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times as much. 15 times = 645 = 113. Ans. 114! bushels.
If 13 bbls. of beef cost 957 dollars, what will 25 bbls. cost ?
1 bbl. will cost iof 957 dollars, and 25 bbls. will cost 4 of it. To find this, it is best to multiply first by 25, and then divide by 13. For is of 95} is the same as its of 25 times 953.
Operation. 951 x 25 = 23967. 23963 (13
41 = V. Ans. 184,6 dolls. In this example I divide 23967 by 13. I obtain a quotient 184, and a remainder 47, which is equal to . Then 3. divided by 13, gives 3.5, which I annex to the quotient, and the division is completed.
The examples hitherto employed to illustrate the division of fractions, have been such as to require the division of the fractions into parts. It has been shown (Art. XVI.) that the division of whole numbers is performed in the same manner, whether it be required to divide the number into parts, or to find how many times one number is contained in another. It will now. be shown that the same is true with regard to fractions.
At 3 dollars a barret, how many barrels of cider may be bought for 8 dollars ?
The numbers must be reduced to fifths, for the same reason that they must be reduced to pence, if one of the numbers were given in shillings and pence.
3=*, and 8} = 42. As many times as are contained in 43, that is, as many times as 15 are contained in 43, so many barrels may be bought.
Expressing the division 4 = 213. Ans. 213 barrels. This result agrees with the manner explained above. For 8 was reduced to fifths, and the denominator 15 was formed by multiplying the denominator 5 by the divisor 3.
times is 2 contained in 5 ? 2= = ; 14 is contained in 5, of one time. The same result may be produced by the other method.
XVIII. We have seen that a fraction may be divided by multiplying its denominator, because the parts are made smaller. On the contrary, a fraction may be multiplied by dividing the denominator, because the parts will be made larger. If the denominator be divided by 2, for instance, the denominator being rendered only half as large, the unit will be divided into only one half as many parts, consequently the parts will be twice as large as before. If the denominator be divided by 3, the unit will be divided into only one third as many parts, consequently the parts will be three times as large as before, and if the same number of these parts be taken, the value of the fraction will be three times as great, and so on.
If i lb. of sugar cost i of a dollar, what will 4 lb. cost ?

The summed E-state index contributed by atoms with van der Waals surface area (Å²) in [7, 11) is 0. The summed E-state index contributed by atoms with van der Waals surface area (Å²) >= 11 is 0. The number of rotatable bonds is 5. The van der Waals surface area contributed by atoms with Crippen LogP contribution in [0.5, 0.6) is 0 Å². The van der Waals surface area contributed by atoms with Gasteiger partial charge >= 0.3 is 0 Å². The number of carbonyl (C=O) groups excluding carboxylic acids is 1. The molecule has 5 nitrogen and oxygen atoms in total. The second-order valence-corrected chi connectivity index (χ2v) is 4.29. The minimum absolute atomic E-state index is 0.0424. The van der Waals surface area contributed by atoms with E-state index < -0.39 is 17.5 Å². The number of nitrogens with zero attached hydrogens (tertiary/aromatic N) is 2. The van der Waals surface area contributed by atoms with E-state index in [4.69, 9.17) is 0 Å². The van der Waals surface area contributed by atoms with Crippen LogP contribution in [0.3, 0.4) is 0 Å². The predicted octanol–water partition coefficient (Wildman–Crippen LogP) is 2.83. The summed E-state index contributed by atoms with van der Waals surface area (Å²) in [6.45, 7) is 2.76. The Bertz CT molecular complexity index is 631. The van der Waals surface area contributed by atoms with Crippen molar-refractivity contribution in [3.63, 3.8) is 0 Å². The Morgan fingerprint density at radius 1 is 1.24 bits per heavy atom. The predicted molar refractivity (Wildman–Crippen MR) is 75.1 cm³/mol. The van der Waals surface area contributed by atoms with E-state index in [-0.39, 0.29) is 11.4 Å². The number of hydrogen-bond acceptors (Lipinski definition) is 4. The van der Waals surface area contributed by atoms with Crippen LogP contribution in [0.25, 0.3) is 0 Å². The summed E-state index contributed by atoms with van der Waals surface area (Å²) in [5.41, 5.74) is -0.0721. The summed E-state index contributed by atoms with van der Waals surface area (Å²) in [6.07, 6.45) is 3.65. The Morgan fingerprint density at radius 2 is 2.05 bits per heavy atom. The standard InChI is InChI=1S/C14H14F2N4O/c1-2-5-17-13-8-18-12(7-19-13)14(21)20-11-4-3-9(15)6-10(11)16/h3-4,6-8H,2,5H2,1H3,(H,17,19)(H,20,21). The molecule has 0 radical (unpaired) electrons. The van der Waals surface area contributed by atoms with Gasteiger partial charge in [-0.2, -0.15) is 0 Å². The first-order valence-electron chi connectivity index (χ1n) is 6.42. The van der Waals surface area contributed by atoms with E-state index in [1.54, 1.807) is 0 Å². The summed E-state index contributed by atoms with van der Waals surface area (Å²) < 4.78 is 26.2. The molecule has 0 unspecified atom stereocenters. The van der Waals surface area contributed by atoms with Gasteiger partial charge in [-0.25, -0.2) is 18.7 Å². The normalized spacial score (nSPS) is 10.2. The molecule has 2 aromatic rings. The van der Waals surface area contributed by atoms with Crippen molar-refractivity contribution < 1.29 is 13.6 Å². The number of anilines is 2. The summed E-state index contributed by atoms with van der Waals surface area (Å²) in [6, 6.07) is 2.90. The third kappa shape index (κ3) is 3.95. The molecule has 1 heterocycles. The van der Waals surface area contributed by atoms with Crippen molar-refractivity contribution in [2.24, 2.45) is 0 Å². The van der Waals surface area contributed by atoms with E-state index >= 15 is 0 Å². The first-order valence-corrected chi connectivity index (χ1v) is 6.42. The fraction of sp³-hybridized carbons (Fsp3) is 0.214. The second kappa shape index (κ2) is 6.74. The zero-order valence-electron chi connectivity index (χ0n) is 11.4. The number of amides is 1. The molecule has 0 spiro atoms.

If the denominator 8 be divided by 4, the fraction becomes }; that is, the dollar, instead of being divided into 8 parts, is divided into only 2 parts. It is evident that halves are 4 times as large as eighths, because if each half be divided into 4 parts, the parts will be eighths. Ans. doll.
If it be done by multiplying the numerator, the answer is |, which is the same as ž, for j = 1, and I of g = .
If 1 lb. of figs costs of a dollar, what will 7 lb. cost ?
Dividing the denominator by 7, the fraction becomes : Now it is evident that fourths are 7 times as large as twentyeighths, because if fourths be divided into 7 parts, the parts will be twenty-eighths. Ans. dolls.
Or multiplying the numerator, 7 times it is it. 28, and
so that the answers are the same. Therefore, to multiply a fraction, divide the denominator, when it can be done without a remainder.
Two ways have now been found to multiply fractions, and two ways to divide them. To multiply a fraction The numerator, Art. 15. To divide a fraction The denominator, Art. 17. To divide a fraction
The numerator, Art. 17. Té multiply a fraction @ The denominator, Art. 18
XIX. We observed a remarkable circurastance in the last article, viz. that 1 = and 1=i}This will be found very important in what follows.
A man having a cask of wine, sold , of it at one time, and of it at another, how much hat he left ?
į and cannot be added together, because the parts are of different values. Their sum must be more than ž, and less than ı or 1. If we have dollars and crowns to add together, we reduce them both to pence. Let us see if these fractions cannot be reduced both to the same denomination. Now į = 4 = , &c. And s== }, &c. It appears, therefore, that they may both be changed to sixths.
Ž, which added together make & He had sold and had left.
A man sold of a barrel of flour at one time, and at another, how much did he sell in the whole ?
Fifths and sevenths are different parts, but if a thing be first divided into 5 equal parts, and then those parts each into 7 equal parts, the parts will be thirty-fifths. Also if the thing be divided first into 7 equal parts, and then those parts each into 5 equal parts, the parts will be thirty-fifths. Therefore, the parts will be alike. But in dividing them thus, will make žš, and will make is, and the two added together make 4}, that is, 16 Ans. 17 barrel.
When the denominators of two or more fractions are alike, they are said to have a common denominator. And the process by which they are made alıke, is called reducing them to a common denominator.